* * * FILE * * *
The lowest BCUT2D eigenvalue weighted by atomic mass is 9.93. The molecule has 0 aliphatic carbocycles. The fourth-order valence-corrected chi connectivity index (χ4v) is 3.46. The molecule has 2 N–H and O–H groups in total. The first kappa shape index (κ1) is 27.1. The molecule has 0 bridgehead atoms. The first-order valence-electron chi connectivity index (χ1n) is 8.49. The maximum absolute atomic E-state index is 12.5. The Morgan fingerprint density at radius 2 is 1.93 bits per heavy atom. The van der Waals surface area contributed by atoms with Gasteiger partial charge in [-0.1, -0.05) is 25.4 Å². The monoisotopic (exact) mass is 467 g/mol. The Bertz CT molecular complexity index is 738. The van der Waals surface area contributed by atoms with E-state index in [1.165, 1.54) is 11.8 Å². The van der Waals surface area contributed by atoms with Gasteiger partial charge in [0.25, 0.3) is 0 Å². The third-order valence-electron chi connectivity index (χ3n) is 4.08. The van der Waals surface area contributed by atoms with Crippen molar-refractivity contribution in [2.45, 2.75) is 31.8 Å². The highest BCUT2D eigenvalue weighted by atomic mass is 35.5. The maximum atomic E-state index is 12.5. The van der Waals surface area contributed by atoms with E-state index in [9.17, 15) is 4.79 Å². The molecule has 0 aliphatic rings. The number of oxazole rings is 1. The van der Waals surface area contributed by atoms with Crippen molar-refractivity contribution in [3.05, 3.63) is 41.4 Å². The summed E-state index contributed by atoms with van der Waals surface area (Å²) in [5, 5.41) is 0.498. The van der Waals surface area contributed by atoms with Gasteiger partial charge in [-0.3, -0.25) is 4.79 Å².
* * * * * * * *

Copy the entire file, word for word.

The lowest BCUT2D eigenvalue weighted by atomic mass is 9.93. The molecule has 0 aliphatic carbocycles. The fourth-order valence-corrected chi connectivity index (χ4v) is 3.46. The molecule has 2 N–H and O–H groups in total. The first kappa shape index (κ1) is 27.1. The molecule has 0 bridgehead atoms. The first-order valence-electron chi connectivity index (χ1n) is 8.49. The maximum absolute atomic E-state index is 12.5. The Morgan fingerprint density at radius 2 is 1.93 bits per heavy atom. The van der Waals surface area contributed by atoms with Gasteiger partial charge in [-0.1, -0.05) is 25.4 Å². The monoisotopic (exact) mass is 467 g/mol. The Bertz CT molecular complexity index is 738. The van der Waals surface area contributed by atoms with E-state index in [1.165, 1.54) is 11.8 Å². The van der Waals surface area contributed by atoms with Gasteiger partial charge in [0.25, 0.3) is 0 Å². The third-order valence-electron chi connectivity index (χ3n) is 4.08. The van der Waals surface area contributed by atoms with Crippen molar-refractivity contribution in [2.45, 2.75) is 31.8 Å². The highest BCUT2D eigenvalue weighted by atomic mass is 35.5. The maximum atomic E-state index is 12.5. The van der Waals surface area contributed by atoms with E-state index in [9.17, 15) is 4.79 Å². The molecule has 0 aliphatic rings. The number of oxazole rings is 1. The van der Waals surface area contributed by atoms with Crippen molar-refractivity contribution in [3.05, 3.63) is 41.4 Å². The summed E-state index contributed by atoms with van der Waals surface area (Å²) in [5, 5.41) is 0.498. The van der Waals surface area contributed by atoms with Gasteiger partial charge in [-0.3, -0.25) is 4.79 Å².